I've worked 28 out of 30 years in Critical Care and trust me, in the past if I wanted to move on, I did. I left my staff job 9 years ago to become a travel nurse and that was ideal. Now the economy is keeping me from working steadily and I'm expensive on a staff nurse payroll and trying hard to find a staff position because I am competing with 30-40 applicants who don't even have my job experience.

Don't allow yourself to burn out so easily. Take time off, take a vacation but hold onto your staff position because there are very few jobs out there. Just a fair warning. If you have to quit your present job be sure you really have the new one absolutely guaranteed because what I wanted to do was go back to my old job and there is some kind of policy about not rehiring past employees. It shocked the heck out of me and made it even tougher. Just a warning.

nursecindy60

2 Posts

I know that the nurses who have been in the profession for years in any capacity will have periods of burnout and most of the time it is because of how they are treated or managed. While being a nurse has it's rewarding periods, I find that after 27 years in nursing, I am so burned out because I am older and slowing down on my performance because of my age/health/burnout.....anyway, I don't even think I want to be a nurse anymore but that is the bulk of my adult career in life and I don't know what else to do. People tend to look at you like there is something wrong with you if you do try to get out of the profession at any age. The medical profession is looked at with such a high level of importance/skill that non medical people can't understand anyone who wants out of the field for any reason. The average age a nurse these days (with the baby boomers getting on in years) is in the mid to upper 40's and is having trouble. They can't afford to retire and yet they are looked on as old nurses who need to quit because they are aging. There are few articles that tie in age to burnout and I feel that they go hand in hand together. While my mind is still just as sharp, my body won't let me work the way I used to in the past. What are us old burn outs going to do to survive? No one wants to even acknowledge that question, let alone deal with it. There needs to be something us old but proud professionals can do.....money is a factor too. While I can't afford to retire, I can't function the way I used to in my career in the past. There needs to be thought put into the aging nurse population and allowing them to work, not lose their financial gain that they worked so hard for all those years just to be told that "you are too slow and you don't fit". :nurse:

Biffbradford

1,097 Posts

Specializes in ICU.

I believe that at about 10 years you're plenty comfortable doing just about anything to anyone, have seen it all a dozen times, and if you haven't seen it yet then you probably have no desire to. You start wondering just what the heck are you sticking around for, there must be something better to do than this! "Take some vacation time". Just like that? Staffing is so short that you're working part of every weekend from June until September and if you're able to string 3 days off in a row you think you've retired.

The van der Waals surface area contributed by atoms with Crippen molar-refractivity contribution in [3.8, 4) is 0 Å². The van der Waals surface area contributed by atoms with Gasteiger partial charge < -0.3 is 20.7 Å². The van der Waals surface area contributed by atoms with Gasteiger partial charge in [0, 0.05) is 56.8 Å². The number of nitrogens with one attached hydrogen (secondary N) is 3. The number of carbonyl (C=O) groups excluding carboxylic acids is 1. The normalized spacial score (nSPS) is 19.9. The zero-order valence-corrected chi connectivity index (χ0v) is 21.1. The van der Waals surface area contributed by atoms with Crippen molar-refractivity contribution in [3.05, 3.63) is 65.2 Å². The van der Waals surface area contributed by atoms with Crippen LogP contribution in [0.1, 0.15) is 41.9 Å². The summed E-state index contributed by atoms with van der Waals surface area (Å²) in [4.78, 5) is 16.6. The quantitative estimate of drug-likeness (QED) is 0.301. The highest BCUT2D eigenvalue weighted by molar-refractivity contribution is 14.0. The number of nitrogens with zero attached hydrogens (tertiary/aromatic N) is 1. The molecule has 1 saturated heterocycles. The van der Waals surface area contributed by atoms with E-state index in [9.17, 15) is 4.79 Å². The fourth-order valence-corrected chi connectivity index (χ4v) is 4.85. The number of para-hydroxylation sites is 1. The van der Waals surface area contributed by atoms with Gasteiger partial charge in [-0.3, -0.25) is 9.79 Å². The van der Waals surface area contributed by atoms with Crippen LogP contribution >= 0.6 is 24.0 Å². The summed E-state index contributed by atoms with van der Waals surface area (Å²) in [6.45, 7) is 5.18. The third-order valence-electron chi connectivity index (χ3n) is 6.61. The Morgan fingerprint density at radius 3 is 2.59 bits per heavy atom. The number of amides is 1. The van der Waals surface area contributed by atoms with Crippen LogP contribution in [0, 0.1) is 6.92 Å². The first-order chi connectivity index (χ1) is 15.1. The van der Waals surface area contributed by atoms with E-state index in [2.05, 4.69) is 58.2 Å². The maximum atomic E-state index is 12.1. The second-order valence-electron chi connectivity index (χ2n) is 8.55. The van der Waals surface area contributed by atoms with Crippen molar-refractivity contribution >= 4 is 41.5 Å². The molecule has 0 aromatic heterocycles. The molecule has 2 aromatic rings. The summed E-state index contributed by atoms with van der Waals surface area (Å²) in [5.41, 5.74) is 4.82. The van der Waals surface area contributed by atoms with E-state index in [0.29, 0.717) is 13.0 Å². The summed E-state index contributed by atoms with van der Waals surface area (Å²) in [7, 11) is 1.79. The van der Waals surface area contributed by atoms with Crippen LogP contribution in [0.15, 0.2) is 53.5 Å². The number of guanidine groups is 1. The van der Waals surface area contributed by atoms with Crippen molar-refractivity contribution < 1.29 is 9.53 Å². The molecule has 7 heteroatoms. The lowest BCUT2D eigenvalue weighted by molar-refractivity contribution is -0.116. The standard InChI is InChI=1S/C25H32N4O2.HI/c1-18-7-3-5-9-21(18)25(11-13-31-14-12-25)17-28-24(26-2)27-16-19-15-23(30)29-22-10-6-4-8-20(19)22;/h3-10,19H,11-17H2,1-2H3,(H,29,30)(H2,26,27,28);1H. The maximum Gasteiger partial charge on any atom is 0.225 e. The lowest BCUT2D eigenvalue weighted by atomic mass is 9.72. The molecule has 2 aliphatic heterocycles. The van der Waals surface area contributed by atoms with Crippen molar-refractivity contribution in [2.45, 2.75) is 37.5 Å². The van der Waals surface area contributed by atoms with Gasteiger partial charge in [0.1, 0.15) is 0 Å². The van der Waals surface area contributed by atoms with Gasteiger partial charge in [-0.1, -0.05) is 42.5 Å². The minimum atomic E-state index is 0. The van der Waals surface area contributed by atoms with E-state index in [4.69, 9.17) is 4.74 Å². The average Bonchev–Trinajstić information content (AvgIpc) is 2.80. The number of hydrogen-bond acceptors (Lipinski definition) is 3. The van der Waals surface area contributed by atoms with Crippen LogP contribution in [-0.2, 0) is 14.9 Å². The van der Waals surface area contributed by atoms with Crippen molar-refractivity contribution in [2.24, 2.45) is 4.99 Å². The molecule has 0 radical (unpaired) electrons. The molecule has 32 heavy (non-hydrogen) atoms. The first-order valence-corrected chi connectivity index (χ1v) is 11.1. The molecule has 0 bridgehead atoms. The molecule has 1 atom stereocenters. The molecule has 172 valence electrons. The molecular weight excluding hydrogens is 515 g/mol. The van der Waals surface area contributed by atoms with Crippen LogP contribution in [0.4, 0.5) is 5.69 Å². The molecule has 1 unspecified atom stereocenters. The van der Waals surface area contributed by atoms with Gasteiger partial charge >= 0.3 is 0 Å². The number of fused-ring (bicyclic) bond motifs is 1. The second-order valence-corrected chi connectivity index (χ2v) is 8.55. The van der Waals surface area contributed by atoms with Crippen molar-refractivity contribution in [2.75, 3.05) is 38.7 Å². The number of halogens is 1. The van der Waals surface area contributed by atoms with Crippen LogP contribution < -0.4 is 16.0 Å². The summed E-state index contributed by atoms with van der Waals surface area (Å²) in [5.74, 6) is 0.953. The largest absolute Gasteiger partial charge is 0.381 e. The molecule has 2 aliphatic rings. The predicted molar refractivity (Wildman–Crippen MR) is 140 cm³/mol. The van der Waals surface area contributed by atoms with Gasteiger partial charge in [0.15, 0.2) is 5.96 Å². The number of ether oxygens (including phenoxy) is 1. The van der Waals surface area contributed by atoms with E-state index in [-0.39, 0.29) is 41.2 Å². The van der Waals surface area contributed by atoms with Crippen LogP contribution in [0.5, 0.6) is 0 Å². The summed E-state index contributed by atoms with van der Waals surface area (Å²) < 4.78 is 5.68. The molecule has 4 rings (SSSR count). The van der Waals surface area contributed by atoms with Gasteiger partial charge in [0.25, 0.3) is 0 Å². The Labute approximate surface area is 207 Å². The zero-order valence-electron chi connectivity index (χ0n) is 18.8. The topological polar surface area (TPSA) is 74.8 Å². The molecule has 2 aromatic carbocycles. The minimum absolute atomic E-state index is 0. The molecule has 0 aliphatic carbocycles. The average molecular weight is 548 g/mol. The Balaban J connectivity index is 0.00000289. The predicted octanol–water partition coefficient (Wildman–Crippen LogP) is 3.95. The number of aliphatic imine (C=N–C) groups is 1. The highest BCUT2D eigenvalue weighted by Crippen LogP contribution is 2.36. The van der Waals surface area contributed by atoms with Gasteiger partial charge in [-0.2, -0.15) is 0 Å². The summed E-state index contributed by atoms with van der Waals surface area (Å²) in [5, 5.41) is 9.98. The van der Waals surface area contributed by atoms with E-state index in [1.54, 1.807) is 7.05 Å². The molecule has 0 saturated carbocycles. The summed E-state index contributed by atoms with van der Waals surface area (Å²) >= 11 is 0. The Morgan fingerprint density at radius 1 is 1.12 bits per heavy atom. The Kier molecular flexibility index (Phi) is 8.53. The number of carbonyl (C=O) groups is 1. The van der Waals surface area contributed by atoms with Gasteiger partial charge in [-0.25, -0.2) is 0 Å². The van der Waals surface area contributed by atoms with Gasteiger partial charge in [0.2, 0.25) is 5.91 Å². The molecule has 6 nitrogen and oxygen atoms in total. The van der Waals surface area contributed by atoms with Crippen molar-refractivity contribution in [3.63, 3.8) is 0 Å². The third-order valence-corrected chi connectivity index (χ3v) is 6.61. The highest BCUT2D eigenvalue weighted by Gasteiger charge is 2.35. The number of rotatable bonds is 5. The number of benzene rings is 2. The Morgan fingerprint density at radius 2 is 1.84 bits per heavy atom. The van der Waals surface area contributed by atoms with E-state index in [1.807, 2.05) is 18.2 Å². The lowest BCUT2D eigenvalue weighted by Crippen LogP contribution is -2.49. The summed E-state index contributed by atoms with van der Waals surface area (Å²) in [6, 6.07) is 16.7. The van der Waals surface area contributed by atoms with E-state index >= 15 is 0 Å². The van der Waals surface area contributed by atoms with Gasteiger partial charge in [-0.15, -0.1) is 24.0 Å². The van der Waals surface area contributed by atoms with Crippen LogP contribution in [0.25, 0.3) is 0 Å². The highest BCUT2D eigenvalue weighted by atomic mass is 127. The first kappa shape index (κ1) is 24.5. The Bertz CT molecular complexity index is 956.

Yeah, I'd say around 10 years or so.

Ruby Vee, BSN

17 Articles; 14,027 Posts

Specializes in CCU, SICU, CVSICU, Precepting & Teaching.
i know that the nurses who have been in the profession for years in any capacity will have periods of burnout and most of the time it is because of how they are treated or managed. while being a nurse has it's rewarding periods, i find that after 27 years in nursing, i am so burned out because i am older and slowing down on my performance because of my age/health/burnout.....anyway, i don't even think i want to be a nurse anymore but that is the bulk of my adult career in life and i don't know what else to do. people tend to look at you like there is something wrong with you if you do try to get out of the profession at any age. the medical profession is looked at with such a high level of importance/skill that non medical people can't understand anyone who wants out of the field for any reason. the average age a nurse these days (with the baby boomers getting on in years) is in the mid to upper 40's and is having trouble. they can't afford to retire and yet they are looked on as old nurses who need to quit because they are aging. there are few articles that tie in age to burnout and i feel that they go hand in hand together. while my mind is still just as sharp, my body won't let me work the way i used to in the past. what are us old burn outs going to do to survive? no one wants to even acknowledge that question, let alone deal with it. there needs to be something us old but proud professionals can do.....money is a factor too. while i can't afford to retire, i can't function the way i used to in my career in the past. there needs to be thought put into the aging nurse population and allowing them to work, not lose their financial gain that they worked so hard for all those years just to be told that "you are too slow and you don't fit". :nurse:

i don't think the term "burnout" is as much about physical aging as it is about mentally not being able to or wishing to cope.

detroitdano

416 Posts

I've only been at it for two years but I encounter burnout too. A lot of it is management and staffing that kills me both physically and mentally.

Having every nurse on a shift paired while you've got patients on APRV, 3 patients needed intubating, some on pressors or CVVH, pumps beeping everywhere, no clerk to answer the phone that won't quit ringing while needy families won't quit hitting the call light to ask pointless questions...those are things we deal with daily but when you don't have the staff to adequately handle it, it wears you down. You're expected to perform the same with less, and then get harped on by management for stupid stuff like a patient's wife whining to the manager that nobody on the unit answered the phone when she called. Maybe if we weren't all intubating your husband while another nurse was elbow deep in poop and we actually had a clerk, someone coulda answered your call! :banghead:

I find taking a week off every 6-8 weeks or so has kept me sane. I used to be a real grump before I started doing this but it has helped me a lot. Frontload your schedule for Sun/Mon/Tue then work Thu/Fri/Sat the next and you don't even need CTO, granted you have just enough staff to make it work.

+ Add a Comment

By using the site, you agree with our Policies. X